Policy interventions intended to address sex trafficking tend to be politically divisive, publically contentious, and plagued by a virtual absence of evaluation. For example: should prostitution be decriminalized, legalized and regulated, or outlawed completely? What about increasing punitive measures for those who purchase sex, or regulating sites of sex work (including anything from brothels to Craigslist)? In all countries, but particularly those that have legalized and regulated prostitution, does it make sense to delineate between “sex work” and “labor”, or even, “sex” and “labor” trafficking? What should be done about migrant sex workers? The answers to these questions subsequently influence a host of conceptual issues we face in framing worker exploitation and rights. Unfortunately, the prevailing view is that sex trafficking will be eradicated just as soon as we figure out how to eliminate prostitution. This perspective tends to dilute broader concerns about exploitation (and trafficking) and overemphasize what the law can do – ignoring myriad other complex factors that lead to policy effectiveness.
Noticeably absent from the conversation is a critical examination of frontline service provision for potentially trafficked persons.
NGOs in Singapore broadly agree on the necessity to apply a victim-centered approach for individuals who have been trafficked (with a focus on migrants), including judicial and immigration protections, legal and medical services, job and skills training, and provisions for a safe return home. Because these discussions have revolved around the introduction of the National Plan of Action, the onus is on the government to enact changes utilizing this approach. What have yet to be discussed are the standards (or lack thereof) implemented by NGOs in the course of their work. Our concerns are thus: if service providers are influenced by assumptions about sex work (particularly as a form of labor) are they able to adequately address the needs of potentially trafficked and exploited sex workers? Moreover, how can we, as a sector, better address the needs of those individuals, even if that may include the decision to return to sex work?
In Singapore sex work is not a recognized form of labor. While prostitution itself is legal, public solicitation, pimping and maintaining a brothel are not; although special licenses are issued by the police to monitor a limited number of brothels. Prostitutes living in licensed brothels carry health cards and are required to undergo biweekly health screenings. Otherwise, illicit sex work in Singapore occurs in massage parlors, karaoke bars and spas, as well as via street solicitation and the internet. Commercial sex with anyone under 18 years of age is illegal. Pimping (of women only!) is illegal. Foreign sex workers are considered to be “prohibited immigrants”; they are not entitled to public services (including health screenings), not protected by existing labor laws and tend to be swiftly deported.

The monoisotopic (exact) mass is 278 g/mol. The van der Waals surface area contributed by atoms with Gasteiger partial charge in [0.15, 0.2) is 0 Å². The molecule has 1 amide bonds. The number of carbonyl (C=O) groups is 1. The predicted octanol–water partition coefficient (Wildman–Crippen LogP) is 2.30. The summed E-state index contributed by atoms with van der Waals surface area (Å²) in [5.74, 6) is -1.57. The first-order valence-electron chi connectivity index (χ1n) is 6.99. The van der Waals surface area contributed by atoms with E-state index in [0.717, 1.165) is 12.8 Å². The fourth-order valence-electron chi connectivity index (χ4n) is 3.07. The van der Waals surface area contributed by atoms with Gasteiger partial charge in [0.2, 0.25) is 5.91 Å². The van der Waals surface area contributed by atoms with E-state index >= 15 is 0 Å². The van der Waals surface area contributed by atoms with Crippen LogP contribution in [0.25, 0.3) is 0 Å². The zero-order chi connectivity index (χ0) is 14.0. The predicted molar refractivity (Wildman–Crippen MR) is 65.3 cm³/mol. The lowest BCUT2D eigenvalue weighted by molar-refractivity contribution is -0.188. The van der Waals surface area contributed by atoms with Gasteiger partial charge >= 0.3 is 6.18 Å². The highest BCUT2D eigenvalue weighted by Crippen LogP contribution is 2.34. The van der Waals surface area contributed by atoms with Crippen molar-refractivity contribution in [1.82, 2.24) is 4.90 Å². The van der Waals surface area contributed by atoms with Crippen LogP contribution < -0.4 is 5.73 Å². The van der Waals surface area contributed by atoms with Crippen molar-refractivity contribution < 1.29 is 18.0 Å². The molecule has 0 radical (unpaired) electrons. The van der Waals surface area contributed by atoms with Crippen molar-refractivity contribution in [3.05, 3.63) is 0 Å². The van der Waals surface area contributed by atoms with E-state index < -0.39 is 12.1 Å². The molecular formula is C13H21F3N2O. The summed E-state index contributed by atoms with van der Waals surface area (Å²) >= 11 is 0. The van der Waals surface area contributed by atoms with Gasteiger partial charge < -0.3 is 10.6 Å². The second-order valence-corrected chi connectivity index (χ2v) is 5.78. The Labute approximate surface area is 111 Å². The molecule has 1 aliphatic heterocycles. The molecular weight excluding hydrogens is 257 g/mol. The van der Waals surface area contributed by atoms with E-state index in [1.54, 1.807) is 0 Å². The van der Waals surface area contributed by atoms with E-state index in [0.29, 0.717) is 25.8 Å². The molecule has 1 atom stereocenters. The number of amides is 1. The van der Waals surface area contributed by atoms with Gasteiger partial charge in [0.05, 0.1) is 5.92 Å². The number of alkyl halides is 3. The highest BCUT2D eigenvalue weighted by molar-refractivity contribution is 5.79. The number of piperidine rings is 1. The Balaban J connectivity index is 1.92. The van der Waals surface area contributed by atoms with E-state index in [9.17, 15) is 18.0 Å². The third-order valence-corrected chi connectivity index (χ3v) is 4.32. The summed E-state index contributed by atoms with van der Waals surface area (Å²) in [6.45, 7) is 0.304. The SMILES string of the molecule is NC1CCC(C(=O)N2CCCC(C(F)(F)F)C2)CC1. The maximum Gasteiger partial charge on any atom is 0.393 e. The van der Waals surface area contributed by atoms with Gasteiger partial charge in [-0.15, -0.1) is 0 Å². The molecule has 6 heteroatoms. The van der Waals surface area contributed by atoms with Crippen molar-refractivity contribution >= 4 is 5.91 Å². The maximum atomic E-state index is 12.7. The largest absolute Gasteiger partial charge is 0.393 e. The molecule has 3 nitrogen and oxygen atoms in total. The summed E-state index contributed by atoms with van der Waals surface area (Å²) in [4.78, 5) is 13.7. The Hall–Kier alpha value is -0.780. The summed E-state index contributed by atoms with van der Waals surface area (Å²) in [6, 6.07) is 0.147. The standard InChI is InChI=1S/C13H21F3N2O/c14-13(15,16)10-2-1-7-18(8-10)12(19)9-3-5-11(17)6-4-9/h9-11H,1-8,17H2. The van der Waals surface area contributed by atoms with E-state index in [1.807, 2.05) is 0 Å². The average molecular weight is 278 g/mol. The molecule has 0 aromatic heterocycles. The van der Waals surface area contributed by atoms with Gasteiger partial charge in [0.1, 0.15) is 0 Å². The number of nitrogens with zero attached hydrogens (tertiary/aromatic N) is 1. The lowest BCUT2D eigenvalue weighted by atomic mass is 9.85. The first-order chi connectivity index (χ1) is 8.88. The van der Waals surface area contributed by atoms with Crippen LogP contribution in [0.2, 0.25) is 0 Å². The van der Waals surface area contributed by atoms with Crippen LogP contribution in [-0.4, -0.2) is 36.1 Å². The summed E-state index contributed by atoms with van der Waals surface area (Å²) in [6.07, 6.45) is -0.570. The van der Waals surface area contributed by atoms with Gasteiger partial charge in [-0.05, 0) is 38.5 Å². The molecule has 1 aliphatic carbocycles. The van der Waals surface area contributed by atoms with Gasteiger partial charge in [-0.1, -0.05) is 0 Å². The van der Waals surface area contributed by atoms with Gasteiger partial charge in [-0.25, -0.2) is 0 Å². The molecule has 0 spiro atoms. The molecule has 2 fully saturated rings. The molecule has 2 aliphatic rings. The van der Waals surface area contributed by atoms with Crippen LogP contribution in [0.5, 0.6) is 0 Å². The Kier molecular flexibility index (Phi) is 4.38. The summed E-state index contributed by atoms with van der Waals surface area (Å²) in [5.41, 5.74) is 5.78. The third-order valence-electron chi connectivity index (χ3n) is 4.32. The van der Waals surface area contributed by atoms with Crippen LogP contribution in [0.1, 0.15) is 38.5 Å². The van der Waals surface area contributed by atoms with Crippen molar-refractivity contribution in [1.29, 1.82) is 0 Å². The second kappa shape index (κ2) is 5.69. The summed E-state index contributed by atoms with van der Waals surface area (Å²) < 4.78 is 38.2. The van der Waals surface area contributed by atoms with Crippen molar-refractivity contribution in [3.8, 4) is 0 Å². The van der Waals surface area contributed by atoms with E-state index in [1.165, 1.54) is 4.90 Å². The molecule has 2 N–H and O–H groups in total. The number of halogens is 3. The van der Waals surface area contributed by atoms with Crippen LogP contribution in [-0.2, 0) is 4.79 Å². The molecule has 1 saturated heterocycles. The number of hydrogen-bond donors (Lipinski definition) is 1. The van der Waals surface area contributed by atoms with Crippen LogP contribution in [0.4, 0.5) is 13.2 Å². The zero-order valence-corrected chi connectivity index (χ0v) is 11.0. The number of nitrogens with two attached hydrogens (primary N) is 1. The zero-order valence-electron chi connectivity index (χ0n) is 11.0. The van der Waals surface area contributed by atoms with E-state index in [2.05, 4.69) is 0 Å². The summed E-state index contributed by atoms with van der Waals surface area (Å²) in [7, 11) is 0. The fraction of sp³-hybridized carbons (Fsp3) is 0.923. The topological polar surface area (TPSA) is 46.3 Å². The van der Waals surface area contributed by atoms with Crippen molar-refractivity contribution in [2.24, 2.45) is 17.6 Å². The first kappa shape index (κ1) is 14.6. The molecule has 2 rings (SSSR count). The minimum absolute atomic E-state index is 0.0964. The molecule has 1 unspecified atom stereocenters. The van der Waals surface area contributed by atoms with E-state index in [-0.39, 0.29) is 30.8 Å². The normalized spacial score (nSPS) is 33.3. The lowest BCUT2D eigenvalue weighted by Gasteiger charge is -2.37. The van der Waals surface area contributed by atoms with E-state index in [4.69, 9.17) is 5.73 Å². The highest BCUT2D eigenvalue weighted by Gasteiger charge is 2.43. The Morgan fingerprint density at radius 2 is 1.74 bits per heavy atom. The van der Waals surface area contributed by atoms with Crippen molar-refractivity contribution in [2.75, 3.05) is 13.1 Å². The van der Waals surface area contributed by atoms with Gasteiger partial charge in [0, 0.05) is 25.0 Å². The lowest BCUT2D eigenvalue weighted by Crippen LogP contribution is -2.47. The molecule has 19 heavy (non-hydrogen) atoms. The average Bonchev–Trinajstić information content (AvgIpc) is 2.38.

Research documenting known routes for migrant sex workers to Singapore shows us that while some individuals experience trafficking in this process, others do not. According to ECPAT, trafficking is generally experienced in two forms:
First, those who are deceived about both the type of work they will be doing (ie, not knowing they will be entering prostitution or other forms of sexual labour) and the conditions of that work. Second, those who know they will be working in prostitution and/ or other forms of sexual labour, but are deceived about the conditions associated with this work (pg. 48).
It is this latter category of trafficked women (existing research tends to concern only women) that receives very little attention, not only in Singapore, but throughout the anti-trafficking field. Both groups, in addition to deceptive forms of recruitment, have been exploited via:
the existence of a debt that bonded them to the place where they were deployed (debt bondage); being locked in their living quarters and/or being monitored or accompanied when outside of the work or accommodation space (removal of freedom of movement and association); other promised conditions associated with their employment not being met, including denial of adequate food, being charged rental on their accommodation and excessive “working” hours with inadequate break time (contract fraud); and health issues (pg 51).
In other words, anecdotal evidence and fieldwork both suggest the possibility of trafficked sex workers in Singapore, despite a noticeable silence by civil society regarding this issue.